Author: Mayes, G.R.
Source: Argumentation, Volume 14, Number 4, November 2000 , pp. 361-380(20)
Abstract:Although explanation is widely regarded as an important concept in the study of rational inquiry, it remains largely unexplored outside the philosophy of science. This, I believe, is not due to oversight as much as to institutional resistance. In analytic philosophy it is basic that epistemic rationality is a function of justification and that justification is a function of argument. Explanation, however, is not argument nor is belief justification its function. I argue here that the task of incorporating explanation into the theory of rational inquiry poses a serious challenge to our basic concept of epistemic rationality as well as the a priori method of inquiry that still lies at the heart of analytic philosophy. Specifically, it pushes us toward a much stronger form of naturalism than is generally thought necessary, one in which argument and explanation are recognized as distinct and equally fundamental cognitive processes whose dynamic relationship is one of the central issues in the theory of rationality.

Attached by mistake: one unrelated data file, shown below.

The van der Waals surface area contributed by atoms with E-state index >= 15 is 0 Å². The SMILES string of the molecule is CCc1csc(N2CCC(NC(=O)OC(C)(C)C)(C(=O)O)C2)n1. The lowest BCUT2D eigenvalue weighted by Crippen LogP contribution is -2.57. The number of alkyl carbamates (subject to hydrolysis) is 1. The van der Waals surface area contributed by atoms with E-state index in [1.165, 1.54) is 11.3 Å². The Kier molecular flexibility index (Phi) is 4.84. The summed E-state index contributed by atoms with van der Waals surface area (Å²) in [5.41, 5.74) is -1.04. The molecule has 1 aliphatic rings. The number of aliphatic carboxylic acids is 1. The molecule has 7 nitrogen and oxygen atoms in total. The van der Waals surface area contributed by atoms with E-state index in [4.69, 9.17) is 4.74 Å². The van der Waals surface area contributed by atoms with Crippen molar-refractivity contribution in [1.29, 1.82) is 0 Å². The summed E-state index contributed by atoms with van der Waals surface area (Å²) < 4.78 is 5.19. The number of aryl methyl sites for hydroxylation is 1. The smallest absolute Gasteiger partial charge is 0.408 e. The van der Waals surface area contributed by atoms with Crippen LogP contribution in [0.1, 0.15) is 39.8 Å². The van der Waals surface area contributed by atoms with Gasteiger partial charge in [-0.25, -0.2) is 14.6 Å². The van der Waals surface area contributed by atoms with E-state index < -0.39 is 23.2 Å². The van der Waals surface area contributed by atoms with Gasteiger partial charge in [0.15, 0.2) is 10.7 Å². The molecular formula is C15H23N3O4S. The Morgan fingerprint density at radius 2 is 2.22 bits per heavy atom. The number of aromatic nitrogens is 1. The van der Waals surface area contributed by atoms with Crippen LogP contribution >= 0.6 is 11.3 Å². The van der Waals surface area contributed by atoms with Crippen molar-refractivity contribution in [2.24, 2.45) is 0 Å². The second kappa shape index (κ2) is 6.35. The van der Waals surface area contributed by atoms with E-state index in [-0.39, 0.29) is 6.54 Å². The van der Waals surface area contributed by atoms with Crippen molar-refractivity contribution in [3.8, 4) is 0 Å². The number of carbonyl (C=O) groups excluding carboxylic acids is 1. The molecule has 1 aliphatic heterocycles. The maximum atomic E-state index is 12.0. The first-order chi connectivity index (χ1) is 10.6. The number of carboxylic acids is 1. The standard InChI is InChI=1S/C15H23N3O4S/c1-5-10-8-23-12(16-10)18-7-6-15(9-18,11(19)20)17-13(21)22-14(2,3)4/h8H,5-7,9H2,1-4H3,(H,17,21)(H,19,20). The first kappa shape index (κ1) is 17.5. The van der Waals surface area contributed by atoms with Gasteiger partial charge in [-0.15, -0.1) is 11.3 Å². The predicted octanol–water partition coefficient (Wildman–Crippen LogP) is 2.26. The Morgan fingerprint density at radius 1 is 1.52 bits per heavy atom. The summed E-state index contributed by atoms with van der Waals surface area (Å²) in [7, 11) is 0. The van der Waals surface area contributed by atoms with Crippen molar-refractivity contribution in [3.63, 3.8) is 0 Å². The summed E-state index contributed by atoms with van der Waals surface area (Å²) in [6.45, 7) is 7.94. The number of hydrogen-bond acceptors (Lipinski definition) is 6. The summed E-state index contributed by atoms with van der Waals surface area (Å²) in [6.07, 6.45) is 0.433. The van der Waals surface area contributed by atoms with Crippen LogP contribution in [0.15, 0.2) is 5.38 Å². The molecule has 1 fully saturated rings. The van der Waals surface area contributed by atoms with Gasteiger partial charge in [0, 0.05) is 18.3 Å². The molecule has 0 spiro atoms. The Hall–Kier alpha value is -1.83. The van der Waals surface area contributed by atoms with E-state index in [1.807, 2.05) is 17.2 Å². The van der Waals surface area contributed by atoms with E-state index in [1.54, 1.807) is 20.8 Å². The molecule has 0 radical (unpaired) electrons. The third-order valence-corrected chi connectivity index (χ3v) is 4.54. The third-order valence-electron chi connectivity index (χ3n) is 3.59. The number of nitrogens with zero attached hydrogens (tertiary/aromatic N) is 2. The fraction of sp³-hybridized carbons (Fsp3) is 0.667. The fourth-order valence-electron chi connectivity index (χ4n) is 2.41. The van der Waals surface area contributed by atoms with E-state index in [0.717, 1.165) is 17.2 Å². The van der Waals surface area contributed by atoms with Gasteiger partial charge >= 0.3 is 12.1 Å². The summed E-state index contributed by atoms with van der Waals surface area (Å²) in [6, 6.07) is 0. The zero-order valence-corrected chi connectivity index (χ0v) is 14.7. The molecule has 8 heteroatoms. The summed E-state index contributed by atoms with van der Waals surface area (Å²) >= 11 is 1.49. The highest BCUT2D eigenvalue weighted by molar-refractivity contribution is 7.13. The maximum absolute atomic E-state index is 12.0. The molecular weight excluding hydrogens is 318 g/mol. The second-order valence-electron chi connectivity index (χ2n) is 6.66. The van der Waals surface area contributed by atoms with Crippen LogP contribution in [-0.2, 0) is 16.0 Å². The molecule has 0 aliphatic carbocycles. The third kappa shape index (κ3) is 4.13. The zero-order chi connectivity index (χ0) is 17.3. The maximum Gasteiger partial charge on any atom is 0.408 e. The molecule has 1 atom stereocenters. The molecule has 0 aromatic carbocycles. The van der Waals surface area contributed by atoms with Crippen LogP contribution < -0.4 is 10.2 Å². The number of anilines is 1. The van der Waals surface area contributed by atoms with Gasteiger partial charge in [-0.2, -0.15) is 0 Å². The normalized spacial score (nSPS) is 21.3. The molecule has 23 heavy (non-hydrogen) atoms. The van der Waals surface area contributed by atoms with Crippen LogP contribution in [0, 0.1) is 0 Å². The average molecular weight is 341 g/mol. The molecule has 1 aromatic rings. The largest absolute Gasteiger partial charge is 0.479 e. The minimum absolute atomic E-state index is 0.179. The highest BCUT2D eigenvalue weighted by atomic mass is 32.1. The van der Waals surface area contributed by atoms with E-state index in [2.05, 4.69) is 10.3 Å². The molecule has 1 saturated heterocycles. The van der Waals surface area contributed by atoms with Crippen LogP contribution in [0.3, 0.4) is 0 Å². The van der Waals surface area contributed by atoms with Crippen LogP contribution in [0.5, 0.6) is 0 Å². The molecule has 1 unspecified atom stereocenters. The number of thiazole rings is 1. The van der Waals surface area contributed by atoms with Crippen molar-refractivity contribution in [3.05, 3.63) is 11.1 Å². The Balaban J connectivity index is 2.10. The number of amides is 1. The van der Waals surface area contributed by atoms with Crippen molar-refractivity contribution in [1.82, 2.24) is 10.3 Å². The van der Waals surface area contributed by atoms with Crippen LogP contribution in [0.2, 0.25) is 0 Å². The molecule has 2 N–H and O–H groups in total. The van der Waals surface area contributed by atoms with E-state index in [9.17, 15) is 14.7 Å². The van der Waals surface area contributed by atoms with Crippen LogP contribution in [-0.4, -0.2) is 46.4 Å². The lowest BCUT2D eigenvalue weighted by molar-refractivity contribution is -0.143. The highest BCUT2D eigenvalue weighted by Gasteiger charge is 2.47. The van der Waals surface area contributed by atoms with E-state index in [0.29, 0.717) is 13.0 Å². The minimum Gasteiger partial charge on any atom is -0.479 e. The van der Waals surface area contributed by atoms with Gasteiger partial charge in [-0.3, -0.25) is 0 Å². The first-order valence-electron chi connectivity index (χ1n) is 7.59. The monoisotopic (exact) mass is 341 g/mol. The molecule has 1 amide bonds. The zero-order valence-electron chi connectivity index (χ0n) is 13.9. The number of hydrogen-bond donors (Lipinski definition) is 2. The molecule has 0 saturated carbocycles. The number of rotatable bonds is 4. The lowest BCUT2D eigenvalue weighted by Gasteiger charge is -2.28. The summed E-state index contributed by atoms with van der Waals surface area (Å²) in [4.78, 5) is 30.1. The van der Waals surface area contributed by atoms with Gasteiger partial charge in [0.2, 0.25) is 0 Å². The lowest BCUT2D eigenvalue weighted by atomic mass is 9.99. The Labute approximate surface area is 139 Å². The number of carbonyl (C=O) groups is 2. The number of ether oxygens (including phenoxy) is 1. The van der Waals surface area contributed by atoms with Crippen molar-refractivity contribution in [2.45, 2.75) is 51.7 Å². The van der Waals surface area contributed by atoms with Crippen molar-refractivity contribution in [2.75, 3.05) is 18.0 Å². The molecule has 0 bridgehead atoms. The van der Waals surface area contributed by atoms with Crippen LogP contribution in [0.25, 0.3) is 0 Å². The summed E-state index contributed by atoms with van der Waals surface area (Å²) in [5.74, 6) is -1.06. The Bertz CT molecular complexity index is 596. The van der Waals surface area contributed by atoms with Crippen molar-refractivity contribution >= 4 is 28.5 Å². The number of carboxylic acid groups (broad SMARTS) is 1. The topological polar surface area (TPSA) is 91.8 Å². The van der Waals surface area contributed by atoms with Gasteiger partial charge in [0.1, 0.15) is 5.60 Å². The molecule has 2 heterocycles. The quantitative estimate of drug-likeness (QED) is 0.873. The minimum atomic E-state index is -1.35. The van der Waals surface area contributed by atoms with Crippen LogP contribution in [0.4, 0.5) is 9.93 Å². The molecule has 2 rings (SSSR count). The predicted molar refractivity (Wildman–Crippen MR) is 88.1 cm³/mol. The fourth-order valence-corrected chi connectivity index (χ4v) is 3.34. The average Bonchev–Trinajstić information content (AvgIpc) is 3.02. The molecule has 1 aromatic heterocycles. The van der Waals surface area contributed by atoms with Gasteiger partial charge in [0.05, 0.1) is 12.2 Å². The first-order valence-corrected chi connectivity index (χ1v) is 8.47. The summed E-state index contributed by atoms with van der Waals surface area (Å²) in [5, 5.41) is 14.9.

Document Type: Regular Paper
Affiliations: California State University Sacramento, Department of Philosophy, 6000 J Street, Sacramento, CA 95819-6033, USA E-mail: firstname.lastname@example.org
Publication date: November 1, 2000